Saturday, December 8, 2007

Waitress: Defeating Love for Sin With a Greater Love

I just saw the movie Waitress moments ago, and I was struck by an apt object lesson which I'm sure the filmmakers had no intention of conveying.

In the film, Jenna (played by Keri Russell) is a waitress who is in a marriage to a horrible human being named Earl. On top of that, she is having his baby. Throughout the movie, he is physically abusive, verbally abusive, emotionally abusive, and clearly a degenerate, selfish human being. Anyway, on to the object lesson...

Jenna is never able to muster the courage to tell him that she doesn't love him and that she wants to leave him and have a fresh start (I will decline a commentary on the ethics of divorce). The film follows her through the ups and downs of her pregnancy. Finally, when her daughter is born, she is completely fixated with the child and is utterly captivated by the child's beauty. She realizes that she loves this child. At this moment of perfect rapture, Earl reminds Jenna that she promised never to love the baby more than she loves him.

This time, Jenna now has the courage to tell Earl that she hasn't loved him for years and that she wants a divorce. It is because of her newfound love for the child that she is able to say no to her controlling and wicked husband.

The object lesson here can be applied to sin, I think: The only way to stop loving sin is to replace it with a love for something greater. At this point, in our spiritual life specifically, we need effectual grace to overcome our love for sin and replace it with a greater love. In the same way that Jenna needed a greater love for her child to say no to her old way of life, so we too as human beings need to be captivated with a love for God if we are to stop loving sin.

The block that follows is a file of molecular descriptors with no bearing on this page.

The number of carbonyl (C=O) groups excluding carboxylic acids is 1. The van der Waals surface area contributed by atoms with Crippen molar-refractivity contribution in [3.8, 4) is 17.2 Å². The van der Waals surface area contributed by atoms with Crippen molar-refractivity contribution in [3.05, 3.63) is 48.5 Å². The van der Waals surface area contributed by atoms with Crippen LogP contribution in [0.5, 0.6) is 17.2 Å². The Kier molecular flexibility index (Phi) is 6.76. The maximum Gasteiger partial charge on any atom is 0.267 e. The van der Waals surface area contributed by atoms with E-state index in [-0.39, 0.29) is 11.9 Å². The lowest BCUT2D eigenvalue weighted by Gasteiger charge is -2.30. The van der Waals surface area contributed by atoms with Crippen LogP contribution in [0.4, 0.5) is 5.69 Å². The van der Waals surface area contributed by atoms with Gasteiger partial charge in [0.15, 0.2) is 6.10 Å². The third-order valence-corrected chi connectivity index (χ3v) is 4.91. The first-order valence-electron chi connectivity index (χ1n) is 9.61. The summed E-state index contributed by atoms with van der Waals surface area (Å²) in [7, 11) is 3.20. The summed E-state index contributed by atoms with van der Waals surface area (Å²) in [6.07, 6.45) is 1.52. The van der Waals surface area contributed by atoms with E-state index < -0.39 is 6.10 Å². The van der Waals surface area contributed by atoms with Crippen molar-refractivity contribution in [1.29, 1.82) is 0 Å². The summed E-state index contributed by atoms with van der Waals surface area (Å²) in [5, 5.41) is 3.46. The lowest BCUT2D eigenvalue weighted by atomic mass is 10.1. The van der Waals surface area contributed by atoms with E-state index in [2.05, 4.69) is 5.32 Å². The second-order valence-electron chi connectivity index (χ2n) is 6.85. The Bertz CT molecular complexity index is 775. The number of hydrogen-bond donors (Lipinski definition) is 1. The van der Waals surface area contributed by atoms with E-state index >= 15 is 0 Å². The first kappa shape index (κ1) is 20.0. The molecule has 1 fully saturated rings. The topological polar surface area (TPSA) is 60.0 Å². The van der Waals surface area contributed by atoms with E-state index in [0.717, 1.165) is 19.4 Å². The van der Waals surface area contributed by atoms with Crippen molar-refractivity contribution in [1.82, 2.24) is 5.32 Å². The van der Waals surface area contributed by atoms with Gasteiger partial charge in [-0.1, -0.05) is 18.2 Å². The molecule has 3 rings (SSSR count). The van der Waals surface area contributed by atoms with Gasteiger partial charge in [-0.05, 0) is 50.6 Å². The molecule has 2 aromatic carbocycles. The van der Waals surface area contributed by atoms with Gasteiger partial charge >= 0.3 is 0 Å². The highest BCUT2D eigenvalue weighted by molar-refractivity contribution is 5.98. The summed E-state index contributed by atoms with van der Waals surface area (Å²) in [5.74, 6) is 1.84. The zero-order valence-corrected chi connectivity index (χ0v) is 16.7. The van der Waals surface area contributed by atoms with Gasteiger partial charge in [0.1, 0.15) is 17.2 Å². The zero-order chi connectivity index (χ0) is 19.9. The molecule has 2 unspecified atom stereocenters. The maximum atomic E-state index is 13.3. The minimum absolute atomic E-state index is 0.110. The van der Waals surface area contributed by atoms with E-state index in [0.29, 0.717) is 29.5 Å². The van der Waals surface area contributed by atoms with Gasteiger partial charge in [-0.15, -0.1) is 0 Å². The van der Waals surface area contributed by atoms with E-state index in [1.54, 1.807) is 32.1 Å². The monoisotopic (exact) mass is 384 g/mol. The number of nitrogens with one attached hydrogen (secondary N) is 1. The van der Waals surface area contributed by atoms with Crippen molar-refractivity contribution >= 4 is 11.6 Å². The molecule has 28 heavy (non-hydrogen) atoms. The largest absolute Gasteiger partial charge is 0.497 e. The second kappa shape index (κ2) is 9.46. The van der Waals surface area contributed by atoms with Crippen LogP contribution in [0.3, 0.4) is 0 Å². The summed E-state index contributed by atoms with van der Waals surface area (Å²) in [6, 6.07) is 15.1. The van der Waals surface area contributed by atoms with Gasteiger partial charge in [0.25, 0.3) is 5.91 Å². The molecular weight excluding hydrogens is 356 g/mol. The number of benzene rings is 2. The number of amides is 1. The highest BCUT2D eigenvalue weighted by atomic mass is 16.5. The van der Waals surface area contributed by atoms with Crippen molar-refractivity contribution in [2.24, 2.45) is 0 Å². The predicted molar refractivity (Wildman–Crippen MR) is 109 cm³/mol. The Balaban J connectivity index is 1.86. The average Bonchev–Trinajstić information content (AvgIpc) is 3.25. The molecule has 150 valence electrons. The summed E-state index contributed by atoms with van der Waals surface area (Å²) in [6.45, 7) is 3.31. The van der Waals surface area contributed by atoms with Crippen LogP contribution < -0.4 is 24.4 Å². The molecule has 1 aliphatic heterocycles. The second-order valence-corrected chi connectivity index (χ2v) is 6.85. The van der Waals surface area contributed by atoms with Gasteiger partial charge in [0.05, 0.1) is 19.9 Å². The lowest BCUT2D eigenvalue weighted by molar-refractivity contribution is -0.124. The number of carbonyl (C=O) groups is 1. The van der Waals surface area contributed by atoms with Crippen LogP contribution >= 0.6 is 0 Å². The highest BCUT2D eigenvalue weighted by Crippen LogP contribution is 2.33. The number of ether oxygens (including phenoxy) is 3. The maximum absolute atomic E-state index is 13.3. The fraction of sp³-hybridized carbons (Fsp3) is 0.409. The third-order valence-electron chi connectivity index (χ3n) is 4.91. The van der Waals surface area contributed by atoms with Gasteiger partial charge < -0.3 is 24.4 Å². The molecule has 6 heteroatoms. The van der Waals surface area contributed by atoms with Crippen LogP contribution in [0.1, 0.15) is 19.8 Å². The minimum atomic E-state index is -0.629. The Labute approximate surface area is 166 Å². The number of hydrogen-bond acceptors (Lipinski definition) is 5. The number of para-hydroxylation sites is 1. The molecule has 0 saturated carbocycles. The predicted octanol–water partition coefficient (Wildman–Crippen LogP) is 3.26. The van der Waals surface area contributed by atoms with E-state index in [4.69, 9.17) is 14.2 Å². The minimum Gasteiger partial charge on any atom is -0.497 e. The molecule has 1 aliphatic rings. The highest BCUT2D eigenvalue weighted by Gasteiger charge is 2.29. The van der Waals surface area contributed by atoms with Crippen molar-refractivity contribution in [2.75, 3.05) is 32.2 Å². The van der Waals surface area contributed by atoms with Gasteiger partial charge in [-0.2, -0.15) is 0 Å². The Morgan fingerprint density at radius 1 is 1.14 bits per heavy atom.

I will still resist the urge to comment on whether Jenna was justified in leaving her husband. Maybe I'll follow this up with such a post. The important thing here is the object lesson: love for sin must be squelched by a love for God. It's as simple as that. Really! (We can make it complicated if we want, of course.)

My 30 second review of the actual movie (here goes): The movie was too sugary sweet for me. The pie-making imagery got on my nerves. The character's marriage may have been horrible, but that never justifies an affair (which to her credit she does end). Again, the film was not nearly sour enough for my tastes. I like to see people learn their lessons in movies, and I just don't think happy endings are the way for that to happen. Clearly all my favorite movies end in death. Now that I think of it, that's true. 2 out of 5 Stars, but chicks would probably give it a 4 or 5. My wife loved it, anyway.

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